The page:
Nashville priest offers revealing farewell interview - WSMV News 4

Nashville priest offers revealing farewell interview before retirement

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Father Joseph Breen Father Joseph Breen

Father Joseph Breen, pastor of Nashville's St. Edward Catholic Church, is perhaps the best-known church leader in all of Nashville and is definitely one of the most controversial.

In the same sentence, you can call him popular and beloved and also three-times reprimanded by his superiors.

Breen, a Nashville native, is one of nine children from a family full of priests.

And in a few weeks, he is retiring after 53 remarkable years as a priest, including 30 at St. Edward.

Breen is a man of ritual and a man of great compassion. Kindness radiates from him.

But don't be fooled. This is as outspoken a priest as you will ever meet.

"Until we have married priests, we can pretend and whatever you want to do, but the church will continue to falter," Breen said.

He speaks about the topic of birth control.

"We say you want to be a responsible Christian person, then some form of birth control, so long as it's not abortive," he said.

He speaks about divorce.

"We've got to reach out to them, and let them know they are welcome in the church. If they're doing the best they can, they're sorry for the sins of yesterday, then, Pope Francis, following the spirit of Jesus Christ, we'll say they're welcome, come back," Breen said.

He even speaks about gay marriage.

"We have all been redeemed. There's no difference between the people I know that are homosexuals and those that are heterosexual. What makes them God's people, what makes them healthy is the ability to love and be loved," he said.

Father Breen also does not believe in hell.

"What father would send a person to hell? And it's unfortunate even in today's world people still believe in hell and eternal punishment," he said. "To me, if you believe in that, you are saying God is basically sick and he enjoys sending his children to hell for punishment."

You might think Breen is a kind of pariah. That's not the case. He is beloved. Whether it's a wedding or funeral or a retirement party, he is in demand.

Breen can pick up the phone and get Los Angeles Dodgers baseball legend Tommy Lasorda to appear at an event. And he once had enough influence to raise $1 million almost overnight for an important project.

But he has been in trouble with his own church over and over. He's been censured three different times by three different bishops.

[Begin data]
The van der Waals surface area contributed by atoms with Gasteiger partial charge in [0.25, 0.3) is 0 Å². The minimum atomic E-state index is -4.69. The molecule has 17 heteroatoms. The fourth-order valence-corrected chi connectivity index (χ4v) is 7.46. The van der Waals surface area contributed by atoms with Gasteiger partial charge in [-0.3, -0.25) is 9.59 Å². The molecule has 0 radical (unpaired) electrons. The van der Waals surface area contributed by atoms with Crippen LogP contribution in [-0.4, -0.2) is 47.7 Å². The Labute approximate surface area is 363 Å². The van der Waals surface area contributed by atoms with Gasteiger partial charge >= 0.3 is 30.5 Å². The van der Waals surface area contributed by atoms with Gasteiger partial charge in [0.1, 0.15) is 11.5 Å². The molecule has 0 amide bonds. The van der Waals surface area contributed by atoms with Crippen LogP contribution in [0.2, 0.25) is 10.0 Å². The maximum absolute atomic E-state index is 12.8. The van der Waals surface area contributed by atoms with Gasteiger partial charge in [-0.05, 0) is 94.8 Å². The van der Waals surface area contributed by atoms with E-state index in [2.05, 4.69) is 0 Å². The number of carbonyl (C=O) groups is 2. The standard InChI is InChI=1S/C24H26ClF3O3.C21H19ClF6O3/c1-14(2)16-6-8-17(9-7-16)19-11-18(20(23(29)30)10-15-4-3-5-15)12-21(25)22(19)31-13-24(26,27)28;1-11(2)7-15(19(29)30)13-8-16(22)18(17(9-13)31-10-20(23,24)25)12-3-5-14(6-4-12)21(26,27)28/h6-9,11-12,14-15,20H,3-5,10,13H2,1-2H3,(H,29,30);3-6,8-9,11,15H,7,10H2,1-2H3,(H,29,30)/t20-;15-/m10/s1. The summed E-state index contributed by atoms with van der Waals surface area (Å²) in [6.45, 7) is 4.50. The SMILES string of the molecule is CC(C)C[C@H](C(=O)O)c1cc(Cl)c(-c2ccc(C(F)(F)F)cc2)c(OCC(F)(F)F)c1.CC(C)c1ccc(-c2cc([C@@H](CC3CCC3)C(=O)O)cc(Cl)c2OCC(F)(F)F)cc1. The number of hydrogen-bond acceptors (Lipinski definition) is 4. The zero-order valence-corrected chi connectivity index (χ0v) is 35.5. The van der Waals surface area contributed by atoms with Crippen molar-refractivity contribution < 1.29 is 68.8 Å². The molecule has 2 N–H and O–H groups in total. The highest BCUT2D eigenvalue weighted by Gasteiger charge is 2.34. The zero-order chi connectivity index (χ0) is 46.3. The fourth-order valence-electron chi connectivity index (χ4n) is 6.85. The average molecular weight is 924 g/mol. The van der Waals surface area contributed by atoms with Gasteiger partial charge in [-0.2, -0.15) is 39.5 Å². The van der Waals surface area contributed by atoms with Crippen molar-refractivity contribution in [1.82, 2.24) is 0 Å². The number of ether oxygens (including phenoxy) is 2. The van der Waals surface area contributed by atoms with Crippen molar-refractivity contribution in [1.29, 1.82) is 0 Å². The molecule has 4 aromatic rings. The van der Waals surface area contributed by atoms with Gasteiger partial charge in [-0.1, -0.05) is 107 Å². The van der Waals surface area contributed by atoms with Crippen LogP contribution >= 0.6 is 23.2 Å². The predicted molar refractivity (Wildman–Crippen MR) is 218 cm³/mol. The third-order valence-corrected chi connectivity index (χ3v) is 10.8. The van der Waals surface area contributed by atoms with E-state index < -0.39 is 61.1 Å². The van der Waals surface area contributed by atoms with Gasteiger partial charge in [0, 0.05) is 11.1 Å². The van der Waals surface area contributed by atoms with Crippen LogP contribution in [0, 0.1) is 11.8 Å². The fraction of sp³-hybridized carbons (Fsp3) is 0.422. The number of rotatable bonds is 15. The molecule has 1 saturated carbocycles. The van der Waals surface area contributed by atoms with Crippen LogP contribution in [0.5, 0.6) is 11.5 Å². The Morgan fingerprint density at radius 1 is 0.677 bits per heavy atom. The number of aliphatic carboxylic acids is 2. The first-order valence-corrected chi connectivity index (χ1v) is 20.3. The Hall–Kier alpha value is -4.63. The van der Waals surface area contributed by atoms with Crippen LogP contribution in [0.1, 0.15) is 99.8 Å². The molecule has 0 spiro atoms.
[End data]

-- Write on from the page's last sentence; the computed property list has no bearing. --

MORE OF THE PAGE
"I wasn't allowed to speak on television or write letters to the church, bishops or popes. Looking back, they were just doing what they had to do if they wanted to remain bishops. I just couldn't live with myself if I could not proclaim to the people what I think, maybe what is the will of the Lord."

Now, at 79 years old, Father Breen has been told he is retiring.

"I think it's time. The bishop told me some months ago that I had to retire, and I didn't understand at that time why. But in the last four or five weeks thinking about it, yes, it's time," Breen said.

The Catholic Diocese points out priests should generally expect to retire at 75, but Breen was given almost five additional years.

Even now, days before his retirement, Breen has jumped into the thick of it one more time.

Early this year, Pope Francis handed out a survey to all the Catholic bishops of the world. Breen believes that survey was not just for Catholic clergy alone, but also for the laity. And so he was the only Nashville priest who gave a version of the survey to his parishioners.

The results show his parish overwhelmingly supports birth control, married priests, women priests, divorce without annulment and, very narrowly, supports gay marriage.

"I am just doing what the pope wants," Breen said.

The Diocese believes the survey in its original form was not intended for laity but rather distributed at the local bishop's discretion.

"Diocese around the country, around the world handled them in a number of different ways. Here in Nashville, Bishop [David] Choby chose to survey to priests, deacons and some laity who were involved in marriage preparation," said Rick Musacchio, spokesman for the Catholic Diocese of Nashville.

It is yet another civil disagreement between Father Breen and the hierarchy he serves. But, of course, the point is Breen never served bishops or cardinals.

He believes he has always served parishioners and God.

"I feel like Pope Francis. I, too, have been a sinner, but I have felt God's mercy and forgiveness. And that's what I've been, I think, pretty good at sharing God's peace and mercy and forgiveness," Breen said.

St. Edward will honor and celebrate Father Breen upon his retirement with a gathering June 27 at the St. Edward Family Life Center on Thompson Lane.

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